Tuesday 31 May 2011

Cutting silage in Normandy.

The white building in the background is La Mairie
with the village hall behind it.
Last week the lanes around our home here in the Normandy countryside were resonating to the sounds and smells of silage cutting.

The fields surrounding us all have different owners but when it comes to silage cutting the farming community works together and all the tractors and trailers that are available are thrown at the task.

Noticed the branch which is being
 used to prop the gate open?
Earlier in the week the grass had been cut, a couple of days later the farmer came and turned the cut grass over into neat rows.

Little & Large
Four vehicles were involved, the very large tractor with the chute just keeps on rolling up and down the field, a smaller tractor with trailer attached drives alongside, keeping pace.

Mind my wall!

When one trailer is full up the driver takes the silage back to the farmyard and the next tractor/trailer takes over.

Here comes Marc!
The whole field was picked up in about 30 minutes, what a team.

Senior Partner & Fleur keep a watchful eye.
Usually, when this field has been cut, we can expect to see cows brought in to graze during the summer months, I'll let you know when they arrive.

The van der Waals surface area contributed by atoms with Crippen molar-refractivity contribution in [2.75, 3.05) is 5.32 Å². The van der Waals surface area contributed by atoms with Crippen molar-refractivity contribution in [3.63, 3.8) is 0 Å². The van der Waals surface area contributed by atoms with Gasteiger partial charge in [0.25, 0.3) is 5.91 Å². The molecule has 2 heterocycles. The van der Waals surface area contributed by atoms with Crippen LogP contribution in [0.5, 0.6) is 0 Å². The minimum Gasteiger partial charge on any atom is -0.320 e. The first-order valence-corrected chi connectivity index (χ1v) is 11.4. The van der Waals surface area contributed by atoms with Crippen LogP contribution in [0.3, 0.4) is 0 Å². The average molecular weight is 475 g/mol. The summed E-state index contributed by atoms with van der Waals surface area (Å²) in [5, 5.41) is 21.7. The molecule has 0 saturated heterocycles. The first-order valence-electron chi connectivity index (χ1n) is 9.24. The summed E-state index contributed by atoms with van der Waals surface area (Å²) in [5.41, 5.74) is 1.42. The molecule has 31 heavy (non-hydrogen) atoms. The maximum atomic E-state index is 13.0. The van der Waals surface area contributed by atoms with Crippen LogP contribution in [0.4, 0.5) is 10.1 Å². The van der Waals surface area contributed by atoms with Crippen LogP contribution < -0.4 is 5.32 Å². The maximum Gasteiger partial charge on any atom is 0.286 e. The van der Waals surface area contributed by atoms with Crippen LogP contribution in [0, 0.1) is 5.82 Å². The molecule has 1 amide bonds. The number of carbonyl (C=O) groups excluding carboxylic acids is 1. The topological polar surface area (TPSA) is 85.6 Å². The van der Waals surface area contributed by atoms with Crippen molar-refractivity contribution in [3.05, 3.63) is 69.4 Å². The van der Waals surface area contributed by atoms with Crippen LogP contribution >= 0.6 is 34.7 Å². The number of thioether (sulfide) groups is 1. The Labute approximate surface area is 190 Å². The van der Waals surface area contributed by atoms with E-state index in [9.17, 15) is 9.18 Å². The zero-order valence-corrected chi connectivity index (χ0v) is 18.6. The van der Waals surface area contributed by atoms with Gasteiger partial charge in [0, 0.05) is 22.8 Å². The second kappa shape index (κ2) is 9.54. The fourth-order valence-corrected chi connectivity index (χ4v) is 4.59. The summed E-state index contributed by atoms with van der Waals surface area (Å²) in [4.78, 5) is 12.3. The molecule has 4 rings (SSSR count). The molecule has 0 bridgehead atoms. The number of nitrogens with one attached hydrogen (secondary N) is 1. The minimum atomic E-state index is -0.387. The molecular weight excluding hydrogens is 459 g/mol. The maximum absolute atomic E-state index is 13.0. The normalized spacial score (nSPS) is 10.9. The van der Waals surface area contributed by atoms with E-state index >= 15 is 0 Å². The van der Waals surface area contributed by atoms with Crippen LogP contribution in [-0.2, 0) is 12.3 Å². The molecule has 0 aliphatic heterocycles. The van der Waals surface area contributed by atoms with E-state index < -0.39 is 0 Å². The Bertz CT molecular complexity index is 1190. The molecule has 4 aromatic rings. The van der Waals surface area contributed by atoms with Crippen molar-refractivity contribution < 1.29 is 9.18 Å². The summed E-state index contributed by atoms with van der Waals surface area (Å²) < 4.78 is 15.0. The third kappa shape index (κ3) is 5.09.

Monday 30 May 2011

Bloomin' lovely!

Stately yellow iris
It's Monday so we're off to Marys little red house for Mosaic Monday, do click on the link to visit Mary and see beautiful mosaics from around the globe.

My favourite rose.

Have a wonderful week, everyone.

Friday 27 May 2011

Chez Denise, a Parisian brasserie - with Anthony Bourdain.

Last year the Senior Partner and I spent a long weekend in the City of Lights and I blogged afterwards about a wonderful tea room that we discovered in the Marais, click here if you missed it.

One place I didn't tell you about then but am going to share with you now is Chez Denise (La Tour de Montlhéry), 5  rue prouvaires.
Close to the site of the old Les Halles, in the 1st Arrondissement, Chez Denise is one of the last surviving brasseries from the days before Les Halles was relocated.

We had seen an episode of Anthony Bourdains "No Reservations" on TV and thought it looked very interesting.
Well, it turns out that ordinary mortals who aren't TV chefs do have to have a reservation for dinner at Chez Denise, so I made a reservation for our last evening in Paris.
Click here to see a clip of AB @ Chez Denise on YouTube and you'll see why we had to dine here too.
For starters we shared the terrine du chef and frisee aux croutons, followed by gigot d'agneau des flageolets for the SP, I ordered the saumon braise sauce moutarde.

The waiters in traditional black and white uniforms were friendly and the service excellent, the food was wonderful.
The tables are set very closely together which means that even if you arrive as a couple for a  "diner a deux" by the end of the evening you will certainly have met your fellow diners sitting either side of you.

You may perhaps have tasted the food they ordered, may probably know them well enough to have exchanged recommendations of other places to dine, things to see in Paris and even swap business cards!
It's a very unique place, indeed.
Anthony Bourdains home base restaurant, in New York City, is the Brasserie Les Halles and is featured in the opening credits of "No Reservations".
Click here to visit their website.
I wonder if any of you already know either Chez Denise or the Brasseries Les Halles and have dined there?